Tag Archive: Mark Twain

Mark Twain Trail Quote of the Day – Wednesday – March 10, 2021

 

“Statistics – statistics – why statistics are more precious and useful than any other thing in this world, except whiskey – I mean hymnbooks.”  Mark Twain, 1880 Speech

 

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Mark Twain, the drunken father of American literature, Micky Bumbar, Lords of the Drinks

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Drinking With Twain:  A Rare Manuscript, Matt Seybold, Center for Mark Twain Studies

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Famous Whiskey Drinkers: Mark Twain, Iain Russell, ScotchWhiskey.com

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Mark Twain Trail Quote of the Day – Monday – March 8, 2021

 

“The proverb says, “Born lucky, always lucky,” and I am very superstitious. As a small boy I was notoriously lucky. It was usual for one or two of our lads (per annum) to get drowned in the Mississippi or in Bear Creek, but I was pulled out in a 2/3 drowned condition 9 times before I learned to swim, and was considered to be a cat in disguise.”  Mark Twain, Letter to Henry H. Rogers, 2 January 1895

 

Mark Twain Trail Quote of the Day – Saturday – March 6, 2021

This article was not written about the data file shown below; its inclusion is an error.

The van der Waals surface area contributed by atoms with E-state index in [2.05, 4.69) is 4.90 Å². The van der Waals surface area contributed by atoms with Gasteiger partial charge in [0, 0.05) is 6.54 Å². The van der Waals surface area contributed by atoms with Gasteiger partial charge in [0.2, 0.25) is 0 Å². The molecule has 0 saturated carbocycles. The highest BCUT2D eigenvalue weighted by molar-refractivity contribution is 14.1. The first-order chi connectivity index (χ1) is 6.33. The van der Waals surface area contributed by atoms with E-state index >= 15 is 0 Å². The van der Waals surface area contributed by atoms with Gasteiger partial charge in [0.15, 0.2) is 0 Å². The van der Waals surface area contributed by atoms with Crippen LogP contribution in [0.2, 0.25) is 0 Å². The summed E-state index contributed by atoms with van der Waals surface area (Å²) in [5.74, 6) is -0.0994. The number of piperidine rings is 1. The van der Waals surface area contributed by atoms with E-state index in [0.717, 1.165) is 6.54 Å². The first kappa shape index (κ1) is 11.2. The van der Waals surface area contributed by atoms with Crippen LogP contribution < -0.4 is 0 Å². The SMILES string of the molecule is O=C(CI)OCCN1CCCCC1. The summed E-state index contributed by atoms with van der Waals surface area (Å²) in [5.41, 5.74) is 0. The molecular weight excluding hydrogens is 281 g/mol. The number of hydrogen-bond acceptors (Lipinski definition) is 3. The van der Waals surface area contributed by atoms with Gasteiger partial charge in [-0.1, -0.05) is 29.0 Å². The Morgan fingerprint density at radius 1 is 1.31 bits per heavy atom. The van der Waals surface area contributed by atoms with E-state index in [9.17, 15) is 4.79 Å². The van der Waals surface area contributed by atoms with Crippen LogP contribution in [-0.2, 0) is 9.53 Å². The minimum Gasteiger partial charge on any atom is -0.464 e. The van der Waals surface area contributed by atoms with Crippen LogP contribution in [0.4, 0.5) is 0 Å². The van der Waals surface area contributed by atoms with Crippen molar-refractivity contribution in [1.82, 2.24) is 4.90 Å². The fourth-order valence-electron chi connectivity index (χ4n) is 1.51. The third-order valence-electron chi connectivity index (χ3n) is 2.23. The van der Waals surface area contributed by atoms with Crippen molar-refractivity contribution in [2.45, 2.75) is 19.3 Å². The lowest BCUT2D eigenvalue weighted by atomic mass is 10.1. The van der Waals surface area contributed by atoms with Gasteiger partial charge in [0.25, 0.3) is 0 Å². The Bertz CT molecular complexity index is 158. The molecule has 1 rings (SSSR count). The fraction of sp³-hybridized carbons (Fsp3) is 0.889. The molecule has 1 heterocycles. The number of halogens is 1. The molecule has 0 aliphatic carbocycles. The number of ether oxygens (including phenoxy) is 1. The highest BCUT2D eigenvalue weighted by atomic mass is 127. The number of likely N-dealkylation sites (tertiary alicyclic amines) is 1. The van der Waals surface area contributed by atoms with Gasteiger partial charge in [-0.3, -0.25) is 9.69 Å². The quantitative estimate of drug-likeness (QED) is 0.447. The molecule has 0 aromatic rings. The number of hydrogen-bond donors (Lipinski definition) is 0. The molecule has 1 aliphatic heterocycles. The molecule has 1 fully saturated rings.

“It has now been many months, at the present writing, since I have had a nourishing meal, but I shall soon have one—a modest, private affair, all to myself. I have selected a few dishes, and made out a little bill of fare, which will go home in the steamer that precedes me, and be hot when I arrive—as follows:

Radishes. Baked apples, with cream
Fried oysters; stewed oysters. Frogs.
American coffee, with real cream.
American butter.
Fried chicken, Southern style.
Porter-house steak.
Saratoga potatoes.
Broiled chicken, American style.
Hot biscuits, Southern style.
Hot wheat-bread, Southern style.
Hot buckwheat cakes.
American toast. Clear maple syrup.
Virginia bacon, broiled.
Blue points, on the half shell.
Cherry-stone clams.
San Francisco mussels, steamed.
Oyster soup. Clam Soup.
Philadelphia Terapin soup.
Oysters roasted in shell-Northern style.
Soft-shell crabs. Connecticut shad.
Baltimore perch.
Brook trout, from Sierra Nevadas.
Lake trout, from Tahoe.
Sheep-head and croakers, from New Orleans.
Black bass from the Mississippi.
American roast beef.
Roast turkey, Thanksgiving style.
Cranberry sauce. Celery.
Roast wild turkey. Woodcock.
Canvas-back-duck, from Baltimore.
Prairie liens, from Illinois.
Missouri partridges, broiled.
’Possum. Coon.
Boston bacon and beans.
Bacon and greens, Southern style.
Hominy. Boiled onions. Turnips.
Pumpkin. Squash. Asparagus.
Butter beans. Sweet potatoes.
Lettuce. Succotash. String beans.
Mashed potatoes. Catsup.
Boiled potatoes, in their skins.
New potatoes, minus the skins.
Early rose potatoes, roasted in the ashes, Southern style, served hot.
Sliced tomatoes, with sugar or vinegar. Stewed tomatoes.
Green corn, cut from the ear and served with butter and pepper.
Green corn, on the ear.